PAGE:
Mississippi simmering – still no wage boost for teachers

Mississippi simmering – still no wage boost for teachers

(Miss.) The message from educators to lawmakers in Jackson is pretty clear – ‘we’re tired of you saying you don’t have money for our public schools.’

The Legislature has been unable – or unwilling – to meet a self-imposed adequate funding benchmark more than twice since it was established in 1997. And today, the average teacher salary in Mississippi stands just under $42,000, second lowest in the nation.

Advocates say enough is enough.

“There is a voice of desperation,” said Joyce Helmick, president of the Mississippi Association of Educators. “Our schools have been shortchanged $1.3 billion by the Legislature since 2009 and our teachers have gone seven years without a raise. This is getting ridiculous.”

School groups and supporters staged a rally last week outside the state Capitol, hoping to make education funding adequacy a priority for lawmakers this session.

Perennially cited in national surveys of states that consistently under-fund their public schools, Mississippi is also challenged with the distinction of being the nation’s poorest state, and the five-year recession didn’t help.

But 2013 ushered signs of hope. The Mississippi Development Authority reporting the creation of more than 6,200 jobs last year and more than $1 billion in new business investments – led by aviation, agriculture and the automotive sector.

Sales tax collections have steadily improved from $1.85 billion in 2012 to $1.91 billion last year with $1.95 billion expected during the 2014 fiscal year, according to analysis from the National Association of State Budget Officers.

Income taxes are also trending upward: almost $1.5 billion collected in 2012; slightly more than $1.6 billion last year; and close to $1.7 billion expected this year.

Thus the outlook for the state budget is also rosy. The proposed spending plan for next year – still pending before the Legislature – would appropriate $5.8 billion to state programs and services. If approved that would be $36.3 million more than spending in the current year.

That’s one reason the education community is making a big push this session to improve the K-12 budget and provide teachers with a salary increase. But so far, the plan before lawmakers falls short.

The budget proposal would set aside $2.3 billion for K-12, which represents a $14.6 million increase over last year – although members of a key budget committee are recommending no increase in the Mississippi Adequate Education Program.

But many believe the first step to improving education in Mississippi is to give teachers an across-the-board raise. The job primarily stands with the Legislature, which sets the base pay with supplements coming from the local districts.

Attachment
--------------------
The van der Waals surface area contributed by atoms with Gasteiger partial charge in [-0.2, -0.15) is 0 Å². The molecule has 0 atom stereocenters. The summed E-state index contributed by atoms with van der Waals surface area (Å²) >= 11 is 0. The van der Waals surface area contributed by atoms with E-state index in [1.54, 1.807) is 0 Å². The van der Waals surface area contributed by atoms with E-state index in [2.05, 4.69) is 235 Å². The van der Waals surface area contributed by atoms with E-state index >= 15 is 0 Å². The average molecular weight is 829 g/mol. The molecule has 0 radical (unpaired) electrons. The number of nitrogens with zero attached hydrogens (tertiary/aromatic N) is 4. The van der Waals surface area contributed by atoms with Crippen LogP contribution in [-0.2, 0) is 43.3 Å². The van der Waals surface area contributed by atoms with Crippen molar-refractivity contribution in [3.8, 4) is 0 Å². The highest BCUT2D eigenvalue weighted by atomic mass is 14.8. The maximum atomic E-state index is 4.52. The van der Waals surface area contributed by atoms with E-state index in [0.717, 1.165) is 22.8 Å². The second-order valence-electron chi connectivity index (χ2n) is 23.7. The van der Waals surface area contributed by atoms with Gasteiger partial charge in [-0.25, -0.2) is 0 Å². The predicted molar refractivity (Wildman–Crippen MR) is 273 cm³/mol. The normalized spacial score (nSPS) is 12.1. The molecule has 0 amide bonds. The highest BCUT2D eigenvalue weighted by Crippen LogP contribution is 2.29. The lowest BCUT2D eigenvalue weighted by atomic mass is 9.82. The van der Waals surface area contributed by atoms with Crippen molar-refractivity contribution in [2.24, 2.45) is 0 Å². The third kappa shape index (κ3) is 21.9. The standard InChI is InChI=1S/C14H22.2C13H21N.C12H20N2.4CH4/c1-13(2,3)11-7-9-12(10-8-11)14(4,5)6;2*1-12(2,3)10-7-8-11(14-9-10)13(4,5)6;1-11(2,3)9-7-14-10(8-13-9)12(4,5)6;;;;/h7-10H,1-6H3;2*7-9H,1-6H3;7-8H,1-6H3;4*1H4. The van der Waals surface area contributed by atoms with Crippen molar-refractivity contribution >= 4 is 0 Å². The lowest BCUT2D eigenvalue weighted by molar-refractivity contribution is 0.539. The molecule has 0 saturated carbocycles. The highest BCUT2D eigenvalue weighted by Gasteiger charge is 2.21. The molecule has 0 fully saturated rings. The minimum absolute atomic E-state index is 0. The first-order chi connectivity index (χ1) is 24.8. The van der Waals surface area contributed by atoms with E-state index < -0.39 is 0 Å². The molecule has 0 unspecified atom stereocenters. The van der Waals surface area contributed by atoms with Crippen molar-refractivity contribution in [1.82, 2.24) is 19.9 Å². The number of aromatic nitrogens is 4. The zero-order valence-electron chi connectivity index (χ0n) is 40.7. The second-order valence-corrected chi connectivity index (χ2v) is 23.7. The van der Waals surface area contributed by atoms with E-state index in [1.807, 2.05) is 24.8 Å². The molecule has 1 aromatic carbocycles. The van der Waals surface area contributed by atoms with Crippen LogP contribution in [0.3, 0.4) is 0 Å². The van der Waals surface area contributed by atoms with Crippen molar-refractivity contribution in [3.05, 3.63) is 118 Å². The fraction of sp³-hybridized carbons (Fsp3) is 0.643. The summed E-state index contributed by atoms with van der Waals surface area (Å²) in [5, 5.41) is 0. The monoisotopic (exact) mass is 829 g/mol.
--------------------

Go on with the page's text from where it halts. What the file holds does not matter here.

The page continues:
“What Mississippi teachers are saying is that if we are heading into an economic upswing – something has to be done about this,” said Helmick.

Average salaries for teachers in Mississippi run nearly $14,000 less than the national average of $55,418 in 2011-12, according to a survey from the National Education Association. Teachers here with 35 years of experience who have earned a doctorate can expect to earn about $65,000 per year – less than the average salary in the nation’s top five employers including New York ($73,398), Massachusetts ($71,721) and Connecticut ($69,465), according to the NEA survey.

Helmick points out that the low salaries contribute to high turnover, especially among the state’s best qualified and talented instructors. Several of Mississippi’s neighboring states have significantly higher average salaries.

Louisiana, for instance, can offer $50,179; Alabama’s average salary is just over $48,000 and Tennessee comes in just above $47,000.

“Our state is long, but it’s narrow – so that a teacher could move to a neighboring state and still stay relatively close to family and friends and make anywhere from $4,500 to $8,000 more per year,” Helmick said. “It is a real problem.”

The plan proposed by the teachers association is for the state to provide a 5.5 percent increase each of the next five years – which they argue would bring them up to the average pay in the southeast U.S.

The teachers have a bill, and an author to carry it but its outcome is unclear. Gov. Phil Bryant has suggested a merit based system – something the teachers say isn’t workable at this time.

They point out that the state is like many others, undergoing a massive instructional upheaval through the adoption of the Common Core State Standards. There’s also a lot of concern about how the governor would implement teacher evaluations, what research it might be based on and how the system would work.

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